Lower back pain was the most frequently reported pain site among participants. A result which confirms previously reported data related to police (Brown et al. 1998; Cho et al. 2014; Gyi and Porter 1998; Jahani et al. 2002; Ramstrand and Larsen 2012). Jahani et al. (2002) and Cho et al. (2014) found the prevalence of lower back pain among police to be 43.6 and 41.1%, respectively, which is similar to findings from this study (43.2%). According to SWEA, the prevalence of lower back pain in the Swedish general working population was 32% during the same period that data for the present study was collected (Arbetsmiljöverket 2014). While SWEA indicates that there is substantial variation in prevalence of lower back pain for different occupational groups, the result for Swedish police is considered high compared to the general working population. Lower back pain is known to impact the life of the individual in terms of activity limitations and work absenteeism and represents a substantial financial burden for society (Hoy et al. 2010). As such, reducing musculoskeletal pain should be prioritised within the Swedish police.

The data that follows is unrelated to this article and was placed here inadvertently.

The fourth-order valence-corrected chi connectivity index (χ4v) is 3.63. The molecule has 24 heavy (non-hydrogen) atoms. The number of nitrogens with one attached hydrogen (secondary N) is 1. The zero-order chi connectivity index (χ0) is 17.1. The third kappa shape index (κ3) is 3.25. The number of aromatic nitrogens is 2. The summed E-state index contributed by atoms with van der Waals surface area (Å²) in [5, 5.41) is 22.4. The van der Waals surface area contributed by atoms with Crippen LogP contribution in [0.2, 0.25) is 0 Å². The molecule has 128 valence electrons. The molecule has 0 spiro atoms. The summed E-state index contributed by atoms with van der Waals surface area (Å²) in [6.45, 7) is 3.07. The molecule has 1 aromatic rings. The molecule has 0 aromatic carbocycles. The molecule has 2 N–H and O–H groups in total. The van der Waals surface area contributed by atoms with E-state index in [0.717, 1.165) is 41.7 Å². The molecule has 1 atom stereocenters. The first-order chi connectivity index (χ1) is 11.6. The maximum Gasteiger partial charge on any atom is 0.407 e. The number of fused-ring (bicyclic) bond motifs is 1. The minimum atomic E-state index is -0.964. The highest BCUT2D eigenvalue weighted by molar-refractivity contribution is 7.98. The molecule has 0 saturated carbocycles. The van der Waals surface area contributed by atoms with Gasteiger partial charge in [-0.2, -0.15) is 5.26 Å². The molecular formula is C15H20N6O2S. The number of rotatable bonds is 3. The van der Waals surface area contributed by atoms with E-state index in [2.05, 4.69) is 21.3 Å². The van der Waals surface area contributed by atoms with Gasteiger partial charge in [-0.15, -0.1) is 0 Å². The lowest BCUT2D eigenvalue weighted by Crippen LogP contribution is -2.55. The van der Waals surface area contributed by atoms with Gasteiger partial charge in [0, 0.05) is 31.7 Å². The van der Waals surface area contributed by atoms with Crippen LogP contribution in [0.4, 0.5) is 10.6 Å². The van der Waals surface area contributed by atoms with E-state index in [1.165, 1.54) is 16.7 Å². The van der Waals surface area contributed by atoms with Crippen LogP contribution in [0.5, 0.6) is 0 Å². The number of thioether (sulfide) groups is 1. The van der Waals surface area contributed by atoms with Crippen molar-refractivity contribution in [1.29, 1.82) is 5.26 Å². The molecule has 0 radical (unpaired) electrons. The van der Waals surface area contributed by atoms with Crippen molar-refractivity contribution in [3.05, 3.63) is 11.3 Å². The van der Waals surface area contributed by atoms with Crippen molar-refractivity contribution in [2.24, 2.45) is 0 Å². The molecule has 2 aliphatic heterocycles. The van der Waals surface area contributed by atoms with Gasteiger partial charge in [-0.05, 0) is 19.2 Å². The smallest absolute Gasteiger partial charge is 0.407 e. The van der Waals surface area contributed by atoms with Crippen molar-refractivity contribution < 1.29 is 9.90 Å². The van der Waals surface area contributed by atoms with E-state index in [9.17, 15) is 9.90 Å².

The association between discomfort experienced from wearing duty belt, body armour and multi-site musculoskeletal pain supports suggestions from previous authors of a relationship between carrying mandatory police equipment and lower back pain (Brown et al. 1998; Burton et al. 1996; Filtness et al. 2014; Holmes et al. 2013). No prior study has investigated multi-site musculoskeletal pain among police, and therefore, comparisons to previous work is somewhat limited. While discomfort from wearing duty belt and body armour were both strongly associated to multi-site musculoskeletal pain, the duty belt was found to have the greatest association. There are a number of biomechanical factors that may contribute to musculoskeletal problems in Swedish police. Previous work has demonstrated that police duty belts cause limitations in range of motion of the right hip and an abducted position of the arms during normal walking (Larsen et al. 2016; Ramstrand et al. 2016). The restriction in range of motion for the right hip is likely due to the position of the weapon whereas walking with abducted arms could potentially be due to the increased width around the pelvis caused by the duty belt. Walking with abducted arms for longer periods of time would put extra strain on shoulders and upper back/neck suggesting that the duty belt can affect more than one body region and be associated to multi-site musculoskeletal pain. Holmes et al. (2013) studied perceived discomfort from wearing duty belt during simulated driving. Results showed that female police experienced more discomfort in general and that lower back, pelvis and right thigh and buttocks were body regions recording the most discomfort for both males and females. Wearing body armour has been found to decrease range of motion in the trunk during walking (Larsen et al. 2016) and Burton et al. (1996) found an increased risk for first onset of lower back pain related to wearing body armour among a group of police in Northern Ireland. However, the weight of body armour presented by Burton 2 decades ago was four times that of those worn by Swedish police at the time of data collection.